Nigerian ‘Prophet’ T.B. Joshua’s prolonged public absence is not only raising concerns among his followers but severely damaging local business in the area where his church is situated.


The last time Joshua was seen in public was nearly three months ago at a ‘Miracle Crusade’ in Mexico City, allegedly attended by over 150,000 worshippers.


However, since his return to Nigeria, the cleric has uncharacteristically not appeared in any church service at The Synagogue, Church Of All Nations (SCOAN), all of which are broadcast live on Christian television channel ‘Emmanuel TV’.


On June 7th 2015, Joshua released a statement via Facebook, stating, “I came back from the revival trip last week Saturday, waiting for God’s command on what to do next. I can’t wait to join you.”



However, almost two months down the line, which has seen the controversial conclusion of a coroner’s inquest into the tragic building collapse of a guesthouse within his church last year, there’s been nothing but silence.


Last Sunday 26th July made it 12 consecutive weeks of absence.


It’s the first time in over 25 years of ministry that T.B. Joshua has missed a church service, barring foreign ministration and his arrest and 2 week incarceration by the National Drug Law Enforcement Agency (NDLEA) over charges of drug-dealing in 1996, which were later dropped.


A report by Nigeria’s Sunday Guardian newspaper chronicled the economic effects Joshua’s ‘disappearance’, coupled with the reduction in church services since the building collapse last year, has had on the local environment.


“If you come here on Sunday, you will find that a lot of shops are closed. There’s no more business,” a shop owner on the street close to the church lamented to The Guardian reporter, the welfare of most businesses in the area connected to the church’s fortunes.


“If you go there now (Ikotun-Egbe) and see the market, you will realise how bad things have become. If it were before, at this time, you would be seeing many people, foreigners, coming and going… Even those hotels – the workers are crying because people don’t come there again.”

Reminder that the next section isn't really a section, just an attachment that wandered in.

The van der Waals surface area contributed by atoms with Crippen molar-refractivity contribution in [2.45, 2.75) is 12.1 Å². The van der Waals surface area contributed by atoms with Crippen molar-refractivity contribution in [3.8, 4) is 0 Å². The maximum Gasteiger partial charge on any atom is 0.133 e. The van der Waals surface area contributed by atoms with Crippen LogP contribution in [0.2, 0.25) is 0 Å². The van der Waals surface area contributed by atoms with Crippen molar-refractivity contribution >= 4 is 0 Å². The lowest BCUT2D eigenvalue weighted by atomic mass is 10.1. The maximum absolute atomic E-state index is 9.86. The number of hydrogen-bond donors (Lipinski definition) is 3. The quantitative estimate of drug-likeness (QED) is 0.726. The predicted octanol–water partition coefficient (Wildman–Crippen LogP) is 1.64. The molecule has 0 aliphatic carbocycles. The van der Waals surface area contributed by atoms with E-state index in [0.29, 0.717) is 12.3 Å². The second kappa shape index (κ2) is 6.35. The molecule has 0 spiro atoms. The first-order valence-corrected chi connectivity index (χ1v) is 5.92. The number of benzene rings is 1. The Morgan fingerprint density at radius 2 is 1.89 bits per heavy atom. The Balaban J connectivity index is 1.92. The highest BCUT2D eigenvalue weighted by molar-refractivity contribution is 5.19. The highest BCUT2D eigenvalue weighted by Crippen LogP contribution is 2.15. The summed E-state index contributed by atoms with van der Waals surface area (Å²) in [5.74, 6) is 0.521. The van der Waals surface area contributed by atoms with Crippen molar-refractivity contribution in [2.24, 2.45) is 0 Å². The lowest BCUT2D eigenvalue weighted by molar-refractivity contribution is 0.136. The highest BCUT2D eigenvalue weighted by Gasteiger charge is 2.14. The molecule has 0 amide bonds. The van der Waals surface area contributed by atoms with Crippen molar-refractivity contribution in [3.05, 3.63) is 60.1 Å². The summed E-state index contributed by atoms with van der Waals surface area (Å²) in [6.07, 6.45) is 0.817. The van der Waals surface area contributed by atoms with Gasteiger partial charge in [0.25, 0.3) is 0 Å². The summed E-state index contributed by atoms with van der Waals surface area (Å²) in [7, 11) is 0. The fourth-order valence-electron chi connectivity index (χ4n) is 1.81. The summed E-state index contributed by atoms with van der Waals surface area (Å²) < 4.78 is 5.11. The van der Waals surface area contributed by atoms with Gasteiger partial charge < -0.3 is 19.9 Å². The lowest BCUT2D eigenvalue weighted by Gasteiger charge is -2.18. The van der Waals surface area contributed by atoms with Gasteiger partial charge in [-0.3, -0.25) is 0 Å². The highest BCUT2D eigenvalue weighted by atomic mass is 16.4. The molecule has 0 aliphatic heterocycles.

“I think all you newsmen should come together and talk to this man and see what is happening,” a Nigerian cab operator angrily told The Guardian.


“Programs have totally stopped. Foreigners don’t even see him on TV live. If they just see him on TV in the Sunday services, they will come. A lot of them bought their tickets. But there has been no prayer line,” he continued.


“We are just waiting and praying to God to make him restart the programs. The bitter fact is that there is nothing that can be done to stimulate business in this area. Without foreigners coming and injecting their resources, there is nothing, virtually nothing else to fall back on.”

A Muslim fabric trader in the region, Mrs Eyitayo, however, stated that the evolving events were ‘retribution’ for the selfish antics of local house owners who evicted many tenants in order to cash in the church’s popularity by converting their houses to hotels.


“The man (T.B. Joshua) is doing good but some people are doing bad because of the money they are seeing. When you drive tenants out, and they don’t have anywhere to go, some of them will cry to God. This thing that has happened will let them know that there is God.”


Eyitayo reminisced the time she regularly ordered new clothes from Dubai when visitors, especially foreigners, streamed en masse to the area to worship at the church.


“Two years ago, if you came here, you would think you were overseas because we traded in dollars,” she stated, bemoaning the regions recent drop in fortunes.


Engr. K. Y. Aminu, owner of Kaywy Lodge, a hotel along Segun-Irefin Street near The SCOAN, admitted that his customers were currently paying half-price.


“Business is zero,” he lamented. “I am partially closing down. The 10 rooms here are undergoing conversion,” he explained, adding that he was forced to reduce his staff due to inability to pay their wages.


According to The Guardian report, even international airlines are feeling the impact, as one of Nigeria’s foremost tourist destinations is passing through an uncannily ‘dry’ phase.


Joshua’s supporters believe the pastor is in a period of ‘fasting and prayer’ but the call for him to reappear is certainly heightening, evidenced by various petitions on the cleric’s Facebook page.


“I know that when he eventually steps out, it will be with an explosion of prophetic fire,” a shop owner near the church in Lagos optimistically told the Guardian reporter, hoping that Joshua’s eventual re-emergence will revive the waning local economy.


Ihechukwu Njoku is a freelance Nigerian journalist..

Quoted from Sunday Guardian article –

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